On view until September 21st at the Metropolitan Museum of Art is a collection of J.M.W. Turner’s picturesque paintings of the harrowing sea as well as some ships and their respective passengers. Turner is not a contemporary artist. He has long vanished under the sea, the rifts and wails of his sailors and mates heard long ago, and is now remembered by the violent paint strokes that so eloquently make up the rhythmic intensity beating within his canvases.
After Hurricane Katrina hit in 2005, one might recall Kara Walker’s (Season 2) After the Deluge, an exhibition of work that she organized featuring a variety of objects from the Met’s collection (including Turner’s infamous Slave Ship.)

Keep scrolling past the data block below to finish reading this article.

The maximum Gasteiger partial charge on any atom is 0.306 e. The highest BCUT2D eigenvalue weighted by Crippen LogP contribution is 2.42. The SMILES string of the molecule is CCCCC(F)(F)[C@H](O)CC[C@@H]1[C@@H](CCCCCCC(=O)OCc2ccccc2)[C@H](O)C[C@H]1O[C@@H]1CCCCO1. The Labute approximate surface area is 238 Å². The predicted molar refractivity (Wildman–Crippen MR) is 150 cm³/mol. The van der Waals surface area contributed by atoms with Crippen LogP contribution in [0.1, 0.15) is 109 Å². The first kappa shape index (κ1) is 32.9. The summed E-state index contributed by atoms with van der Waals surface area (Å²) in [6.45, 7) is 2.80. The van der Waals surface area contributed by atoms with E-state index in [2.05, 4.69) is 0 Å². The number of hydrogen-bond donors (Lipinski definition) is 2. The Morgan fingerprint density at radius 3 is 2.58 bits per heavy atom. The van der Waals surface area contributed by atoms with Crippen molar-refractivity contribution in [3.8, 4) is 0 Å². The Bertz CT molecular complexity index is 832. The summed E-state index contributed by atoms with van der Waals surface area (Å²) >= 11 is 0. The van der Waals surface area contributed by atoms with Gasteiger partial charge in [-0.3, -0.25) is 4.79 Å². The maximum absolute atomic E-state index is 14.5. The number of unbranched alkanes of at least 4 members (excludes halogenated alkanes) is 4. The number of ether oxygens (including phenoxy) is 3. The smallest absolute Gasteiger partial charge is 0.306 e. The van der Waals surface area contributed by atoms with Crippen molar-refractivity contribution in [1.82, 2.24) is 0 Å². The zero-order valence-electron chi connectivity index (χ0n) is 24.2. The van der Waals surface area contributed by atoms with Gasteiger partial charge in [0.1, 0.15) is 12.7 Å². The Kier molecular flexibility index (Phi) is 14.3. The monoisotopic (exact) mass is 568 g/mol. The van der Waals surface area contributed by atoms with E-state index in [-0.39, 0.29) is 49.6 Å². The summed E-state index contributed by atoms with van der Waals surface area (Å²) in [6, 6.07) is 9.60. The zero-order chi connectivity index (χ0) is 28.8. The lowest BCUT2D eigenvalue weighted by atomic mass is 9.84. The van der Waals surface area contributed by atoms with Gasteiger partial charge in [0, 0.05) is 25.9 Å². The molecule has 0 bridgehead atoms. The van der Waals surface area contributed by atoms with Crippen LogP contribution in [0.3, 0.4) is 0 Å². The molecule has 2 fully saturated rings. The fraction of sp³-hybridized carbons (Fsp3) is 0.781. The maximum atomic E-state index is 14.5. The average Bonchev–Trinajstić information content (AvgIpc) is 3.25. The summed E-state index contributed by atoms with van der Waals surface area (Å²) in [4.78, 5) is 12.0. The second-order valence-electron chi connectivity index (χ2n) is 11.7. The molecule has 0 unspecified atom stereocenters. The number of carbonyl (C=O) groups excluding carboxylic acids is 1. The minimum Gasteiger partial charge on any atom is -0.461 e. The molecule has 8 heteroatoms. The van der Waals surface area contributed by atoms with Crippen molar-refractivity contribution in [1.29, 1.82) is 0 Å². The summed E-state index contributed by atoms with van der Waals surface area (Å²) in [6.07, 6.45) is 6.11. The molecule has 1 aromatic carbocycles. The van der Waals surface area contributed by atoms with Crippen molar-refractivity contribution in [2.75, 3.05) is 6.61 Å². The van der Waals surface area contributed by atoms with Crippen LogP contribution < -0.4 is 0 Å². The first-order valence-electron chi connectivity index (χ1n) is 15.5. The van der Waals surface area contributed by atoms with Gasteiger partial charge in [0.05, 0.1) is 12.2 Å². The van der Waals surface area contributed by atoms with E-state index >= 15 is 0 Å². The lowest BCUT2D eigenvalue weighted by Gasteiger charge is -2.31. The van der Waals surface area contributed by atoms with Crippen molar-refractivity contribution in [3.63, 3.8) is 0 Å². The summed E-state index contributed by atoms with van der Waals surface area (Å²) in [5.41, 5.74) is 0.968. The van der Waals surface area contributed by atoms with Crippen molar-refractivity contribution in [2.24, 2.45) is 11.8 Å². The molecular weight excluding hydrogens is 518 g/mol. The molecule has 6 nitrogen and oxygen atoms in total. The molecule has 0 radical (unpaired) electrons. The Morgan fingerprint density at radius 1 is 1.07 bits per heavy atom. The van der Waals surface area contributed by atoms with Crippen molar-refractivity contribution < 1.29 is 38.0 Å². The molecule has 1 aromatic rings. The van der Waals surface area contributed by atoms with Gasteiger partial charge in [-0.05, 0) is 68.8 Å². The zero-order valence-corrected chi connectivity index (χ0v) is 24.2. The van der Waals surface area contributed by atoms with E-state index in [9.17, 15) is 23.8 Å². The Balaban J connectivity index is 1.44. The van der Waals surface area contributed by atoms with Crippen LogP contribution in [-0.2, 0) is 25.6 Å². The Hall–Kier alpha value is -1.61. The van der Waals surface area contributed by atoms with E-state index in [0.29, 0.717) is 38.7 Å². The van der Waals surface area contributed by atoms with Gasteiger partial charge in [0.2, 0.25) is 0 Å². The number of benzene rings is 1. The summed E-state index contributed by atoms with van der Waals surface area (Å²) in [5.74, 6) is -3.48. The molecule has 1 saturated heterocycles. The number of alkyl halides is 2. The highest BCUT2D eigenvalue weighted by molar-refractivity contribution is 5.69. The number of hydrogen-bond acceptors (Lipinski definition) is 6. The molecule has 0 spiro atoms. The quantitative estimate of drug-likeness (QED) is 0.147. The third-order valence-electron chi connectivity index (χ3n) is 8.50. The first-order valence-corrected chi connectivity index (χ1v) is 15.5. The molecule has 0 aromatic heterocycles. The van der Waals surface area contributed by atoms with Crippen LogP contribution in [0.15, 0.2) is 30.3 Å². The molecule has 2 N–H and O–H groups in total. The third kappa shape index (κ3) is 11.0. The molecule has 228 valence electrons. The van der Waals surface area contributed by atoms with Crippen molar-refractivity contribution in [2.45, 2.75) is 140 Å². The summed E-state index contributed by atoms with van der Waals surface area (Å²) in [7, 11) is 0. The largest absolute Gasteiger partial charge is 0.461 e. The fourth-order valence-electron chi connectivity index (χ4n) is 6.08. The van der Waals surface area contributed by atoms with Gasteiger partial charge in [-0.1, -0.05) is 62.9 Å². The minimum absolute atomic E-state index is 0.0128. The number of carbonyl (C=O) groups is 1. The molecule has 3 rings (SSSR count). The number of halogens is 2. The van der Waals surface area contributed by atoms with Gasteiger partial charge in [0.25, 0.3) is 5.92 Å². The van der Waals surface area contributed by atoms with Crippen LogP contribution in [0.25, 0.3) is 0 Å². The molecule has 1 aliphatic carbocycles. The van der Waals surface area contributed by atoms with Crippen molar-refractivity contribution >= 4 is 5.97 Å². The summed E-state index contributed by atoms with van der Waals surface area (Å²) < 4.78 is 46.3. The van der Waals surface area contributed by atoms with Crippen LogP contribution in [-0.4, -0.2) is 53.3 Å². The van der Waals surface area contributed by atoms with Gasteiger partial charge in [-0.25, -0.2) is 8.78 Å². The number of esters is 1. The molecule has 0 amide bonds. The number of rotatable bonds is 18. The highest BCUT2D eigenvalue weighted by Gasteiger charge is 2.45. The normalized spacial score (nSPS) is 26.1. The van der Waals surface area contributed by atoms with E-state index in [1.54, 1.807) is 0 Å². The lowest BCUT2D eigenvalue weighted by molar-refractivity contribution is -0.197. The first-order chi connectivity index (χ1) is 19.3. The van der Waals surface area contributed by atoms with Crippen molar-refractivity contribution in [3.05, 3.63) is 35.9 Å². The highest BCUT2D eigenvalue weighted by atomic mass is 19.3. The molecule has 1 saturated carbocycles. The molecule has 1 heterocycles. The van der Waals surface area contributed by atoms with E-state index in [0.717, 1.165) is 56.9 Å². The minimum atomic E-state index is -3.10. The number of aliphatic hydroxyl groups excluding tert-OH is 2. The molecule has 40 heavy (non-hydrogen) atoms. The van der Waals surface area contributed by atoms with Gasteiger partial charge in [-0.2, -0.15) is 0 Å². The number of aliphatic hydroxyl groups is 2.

Years apart in age and emerging out of different historical contexts, both artists are fascinated by the world around them and in turn have sought to explore these curiosities with the realization that the representation of a time that may seem uncertain can often produce artworks of incredible passion.
Watch Walker discussing the question of one’s role in history in relationship to an installation that she made as an artist-in-residence at the Fabric Workshop in 2004.